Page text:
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Butterflies of its own.......white Gaura


By Janey

Butterflies of its own.......white Gaura (Gaura lindheimeri (Gaura))

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This is beautiful, are they bulbs?

13 Aug, 2009


I only heard of Gaura recently on this site and now I think they are one of my favourites. This white one is beautiful.

13 Aug, 2009


Its very pretty.....

13 Aug, 2009


how pretty is that janey! lovely

13 Aug, 2009


Lovely Janey .. have a variety called whirlygig but no signs of flowers yet..
Perennials PP and hardy as survived our hard winter here.

13 Aug, 2009


Thanks BB will look out for it!

13 Aug, 2009


Think I need to go to specksavers,,,,

13 Aug, 2009


LOL Janette ..had that trouble on another of Janeys pics so you not alone.

13 Aug, 2009 its a perennial.....I grew them from seed last year, they do need cutting down though, I left this one just to grow and its nearly 5ft tall, which means it has to be staked or else it flops all over...Lol! Aw Janette....I meant the white flowers..ha..ha! They are late flowering Bb aren't they....looking forward to seeing yours....:o)

14 Aug, 2009


Thats a lovely one....I have a couple and cuttings root very quickly:))

19 Aug, 2009


These root easily in rainwater. I have a plant from last year and I've taken cuttings. But I don't have this white one which is lovely. I didn't realise they grow so very tall ! Do you think that applies to all varieties of Gaura ?

20 Aug, 2009


I'm not sure TT......don't know why it grew and a beanstalk..Lol! I'll cut it right back when the flowers are over.
Shall I root you a cutting TT?

20 Aug, 2009


Yes, please, Janey. Thank you... :o) xxx

20 Aug, 2009


I bought a white one, it turned out to be pink lol, rather liked the white.

2 Sep, 2009


what a pretty plant! they look like the head of a giraffe in shape dont you think?, i will be looking for this plant next time im out and about :-) thanks for sharing.

4 Sep, 2009


They do Ellen.........they need a lot of pruning though and to be at the back of the border or they flop all over.....

4 Sep, 2009


This beautiful classic "must have" plant is being constantly misunderstood and a disappointment to growers so I had to step in and fight it's corner.

G. lindheimeri, the species plant is a fantastic thing with its upright paper white fluttering flowers that dance in the tiniest breeze. It looks magical with grasses with seed heads that do the same but will liven up any spot in the sun.

The trick with this one is POOR SOIL, Im not shouting just emphasising this, and I cant enough. The poorer the soil the sturdier and more delightful it is.

It's a wild flower that grows in well drained, stony, sandy type poor soil that contains little organic material or nitrogen. Its roots (thick large tap root) like to anchor in between the stony ground, it loves wind it thrives in wind. Though constant rain will leave it a bit hunched.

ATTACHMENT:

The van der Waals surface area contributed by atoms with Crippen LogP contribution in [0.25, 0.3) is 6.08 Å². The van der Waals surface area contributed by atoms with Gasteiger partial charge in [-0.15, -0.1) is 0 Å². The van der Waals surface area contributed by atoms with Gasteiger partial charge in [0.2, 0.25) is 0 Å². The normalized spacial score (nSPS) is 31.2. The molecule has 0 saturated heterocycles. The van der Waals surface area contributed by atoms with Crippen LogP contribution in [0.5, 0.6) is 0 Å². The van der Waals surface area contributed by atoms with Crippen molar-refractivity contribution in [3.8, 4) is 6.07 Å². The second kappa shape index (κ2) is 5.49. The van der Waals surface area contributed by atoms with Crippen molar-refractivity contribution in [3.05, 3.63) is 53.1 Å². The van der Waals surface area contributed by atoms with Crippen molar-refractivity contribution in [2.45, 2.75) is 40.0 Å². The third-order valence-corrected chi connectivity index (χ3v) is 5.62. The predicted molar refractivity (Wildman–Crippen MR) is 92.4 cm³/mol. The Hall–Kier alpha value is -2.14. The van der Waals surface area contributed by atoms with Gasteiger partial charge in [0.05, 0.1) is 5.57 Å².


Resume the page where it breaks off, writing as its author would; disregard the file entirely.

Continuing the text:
Problem is it also grows well in good moist soil, far too well and tends to just tower on up and then flop over and continue along the ground making a messy sprawl. Staking isn't worth it as it bunches together losing all its airy desirable dainty delightfulness.

So the only thing to do is to amend an area by removing the nice rich top layer or soil you've worked so hard creating, along with the compost, mulch, fertilisers and replace with sandy gravel pumice what ever you have that doesn't hold nutrients or moisture well and that doesn't break down. Then plant, you will adore forever.

Alternatively just plant it in an area that has poor soil.
BTW most wild grasses love this type of soil too and also tend to flop in rich soils.

You may also cut Gaura back. Best well before height becomes an issue for any reason, as it prefers not to be cut back into "hard wood", so in between each flower flush if you want a lower ground hugging plant with just tall flower stems. Kept like this with a dense leafy base they are also more likely to over winter successfully as icy winds are less of a problem. If you prune low in Autumn into bare mature stems it is unlikely to make it in this twiggy leafless state through winter at all.

Pruning on rich soils it still wont stand up, it will just be a mini flop all summer with hardly any flowers.

There are a number of cultivars of this but they honestly don't hold up to the species plant (G. lindheimeri) with it's mostly pale shell rose buds, large striking white fluttery flowers on hair thin upright stalks. This character is lost in most "new" ones, with top heavy dense flower stalks or too short or thick stems, tangled etc etc. The hybrids and cultivars are though good for colour as they come in variegated foliage and dark pink and pink flower variations. Having said that all of them perform much better on poor soils and are worth a try but for different effects from the classic Gaura.

20 Jan, 2013


Thank you Shadypines for all the info on them. I don't think I remember seeing this one last year. It was planted in a sheltered spot in front of a south facing wall. Not too good a soil, and not fed as I remember. I'm wondering if the hot spot didn't suit it, or if as most of last summer was cool and rainy, this was a problem. I think I may grow it again this year and put your advice to good you I think it has one of the prettiest flowers I've seen and back lit by the sun it's spectacular!

28 Jan, 2013

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